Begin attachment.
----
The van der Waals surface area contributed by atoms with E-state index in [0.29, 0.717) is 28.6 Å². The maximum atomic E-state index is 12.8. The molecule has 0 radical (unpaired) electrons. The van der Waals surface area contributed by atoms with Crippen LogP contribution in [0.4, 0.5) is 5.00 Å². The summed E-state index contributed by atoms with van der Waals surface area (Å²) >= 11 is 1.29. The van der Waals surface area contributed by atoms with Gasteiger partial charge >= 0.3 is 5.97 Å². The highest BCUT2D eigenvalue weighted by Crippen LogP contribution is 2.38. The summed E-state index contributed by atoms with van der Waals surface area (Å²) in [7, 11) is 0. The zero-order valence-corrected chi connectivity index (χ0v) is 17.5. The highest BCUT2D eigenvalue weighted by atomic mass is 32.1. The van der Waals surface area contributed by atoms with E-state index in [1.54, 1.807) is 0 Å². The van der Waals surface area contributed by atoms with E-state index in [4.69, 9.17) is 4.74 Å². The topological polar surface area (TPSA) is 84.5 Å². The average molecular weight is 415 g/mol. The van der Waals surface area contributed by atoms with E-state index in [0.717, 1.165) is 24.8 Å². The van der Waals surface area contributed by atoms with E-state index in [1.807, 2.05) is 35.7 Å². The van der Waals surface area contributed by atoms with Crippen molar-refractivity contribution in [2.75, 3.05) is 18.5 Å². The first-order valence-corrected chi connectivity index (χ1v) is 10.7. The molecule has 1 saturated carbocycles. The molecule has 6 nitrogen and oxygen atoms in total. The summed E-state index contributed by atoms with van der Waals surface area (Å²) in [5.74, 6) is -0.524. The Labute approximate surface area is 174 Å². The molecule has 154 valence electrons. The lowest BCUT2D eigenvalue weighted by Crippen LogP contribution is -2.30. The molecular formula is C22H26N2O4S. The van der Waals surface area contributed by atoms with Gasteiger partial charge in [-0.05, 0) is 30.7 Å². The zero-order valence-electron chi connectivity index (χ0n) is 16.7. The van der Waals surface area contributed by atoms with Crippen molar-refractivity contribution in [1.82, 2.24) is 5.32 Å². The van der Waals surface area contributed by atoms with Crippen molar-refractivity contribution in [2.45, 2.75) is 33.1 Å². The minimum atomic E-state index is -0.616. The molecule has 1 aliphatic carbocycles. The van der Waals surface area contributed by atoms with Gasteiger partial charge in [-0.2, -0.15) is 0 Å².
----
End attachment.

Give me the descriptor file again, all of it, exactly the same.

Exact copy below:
The van der Waals surface area contributed by atoms with E-state index in [0.29, 0.717) is 28.6 Å². The maximum atomic E-state index is 12.8. The molecule has 0 radical (unpaired) electrons. The van der Waals surface area contributed by atoms with Crippen LogP contribution in [0.4, 0.5) is 5.00 Å². The summed E-state index contributed by atoms with van der Waals surface area (Å²) >= 11 is 1.29. The van der Waals surface area contributed by atoms with Gasteiger partial charge >= 0.3 is 5.97 Å². The highest BCUT2D eigenvalue weighted by Crippen LogP contribution is 2.38. The summed E-state index contributed by atoms with van der Waals surface area (Å²) in [7, 11) is 0. The zero-order valence-corrected chi connectivity index (χ0v) is 17.5. The highest BCUT2D eigenvalue weighted by atomic mass is 32.1. The van der Waals surface area contributed by atoms with E-state index in [1.54, 1.807) is 0 Å². The van der Waals surface area contributed by atoms with E-state index in [4.69, 9.17) is 4.74 Å². The topological polar surface area (TPSA) is 84.5 Å². The average molecular weight is 415 g/mol. The van der Waals surface area contributed by atoms with E-state index in [0.717, 1.165) is 24.8 Å². The van der Waals surface area contributed by atoms with E-state index in [1.807, 2.05) is 35.7 Å². The van der Waals surface area contributed by atoms with Crippen molar-refractivity contribution in [2.75, 3.05) is 18.5 Å². The first-order valence-corrected chi connectivity index (χ1v) is 10.7. The molecule has 1 saturated carbocycles. The molecule has 6 nitrogen and oxygen atoms in total. The summed E-state index contributed by atoms with van der Waals surface area (Å²) in [5.74, 6) is -0.524. The Labute approximate surface area is 174 Å². The molecule has 154 valence electrons. The lowest BCUT2D eigenvalue weighted by Crippen LogP contribution is -2.30. The molecular formula is C22H26N2O4S. The van der Waals surface area contributed by atoms with Gasteiger partial charge in [-0.05, 0) is 30.7 Å². The zero-order valence-electron chi connectivity index (χ0n) is 16.7. The van der Waals surface area contributed by atoms with Crippen molar-refractivity contribution in [1.82, 2.24) is 5.32 Å². The van der Waals surface area contributed by atoms with Crippen molar-refractivity contribution in [2.45, 2.75) is 33.1 Å². The minimum atomic E-state index is -0.616. The molecule has 1 aliphatic carbocycles. The van der Waals surface area contributed by atoms with Gasteiger partial charge in [-0.2, -0.15) is 0 Å².